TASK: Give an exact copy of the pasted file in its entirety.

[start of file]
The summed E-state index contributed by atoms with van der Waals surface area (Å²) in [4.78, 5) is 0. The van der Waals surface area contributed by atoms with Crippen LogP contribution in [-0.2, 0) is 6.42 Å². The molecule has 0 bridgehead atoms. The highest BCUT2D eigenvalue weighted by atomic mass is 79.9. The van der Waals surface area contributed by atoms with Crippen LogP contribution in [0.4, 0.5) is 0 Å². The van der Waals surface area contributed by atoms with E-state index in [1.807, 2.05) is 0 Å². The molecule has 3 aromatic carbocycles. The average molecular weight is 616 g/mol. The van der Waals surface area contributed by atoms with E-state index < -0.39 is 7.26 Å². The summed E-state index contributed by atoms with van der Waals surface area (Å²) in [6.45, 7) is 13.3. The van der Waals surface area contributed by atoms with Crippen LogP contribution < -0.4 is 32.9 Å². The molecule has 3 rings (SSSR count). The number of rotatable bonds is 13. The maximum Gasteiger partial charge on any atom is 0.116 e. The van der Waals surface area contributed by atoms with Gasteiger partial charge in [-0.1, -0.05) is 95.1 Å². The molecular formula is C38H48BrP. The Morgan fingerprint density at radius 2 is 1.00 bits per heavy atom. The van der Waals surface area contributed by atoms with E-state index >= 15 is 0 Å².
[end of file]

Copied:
The summed E-state index contributed by atoms with van der Waals surface area (Å²) in [4.78, 5) is 0. The van der Waals surface area contributed by atoms with Crippen LogP contribution in [-0.2, 0) is 6.42 Å². The molecule has 0 bridgehead atoms. The highest BCUT2D eigenvalue weighted by atomic mass is 79.9. The van der Waals surface area contributed by atoms with Crippen LogP contribution in [0.4, 0.5) is 0 Å². The van der Waals surface area contributed by atoms with E-state index in [1.807, 2.05) is 0 Å². The molecule has 3 aromatic carbocycles. The average molecular weight is 616 g/mol. The van der Waals surface area contributed by atoms with E-state index < -0.39 is 7.26 Å². The summed E-state index contributed by atoms with van der Waals surface area (Å²) in [6.45, 7) is 13.3. The van der Waals surface area contributed by atoms with Crippen LogP contribution < -0.4 is 32.9 Å². The molecule has 3 rings (SSSR count). The number of rotatable bonds is 13. The maximum Gasteiger partial charge on any atom is 0.116 e. The van der Waals surface area contributed by atoms with Gasteiger partial charge in [-0.1, -0.05) is 95.1 Å². The molecular formula is C38H48BrP. The Morgan fingerprint density at radius 2 is 1.00 bits per heavy atom. The van der Waals surface area contributed by atoms with E-state index >= 15 is 0 Å².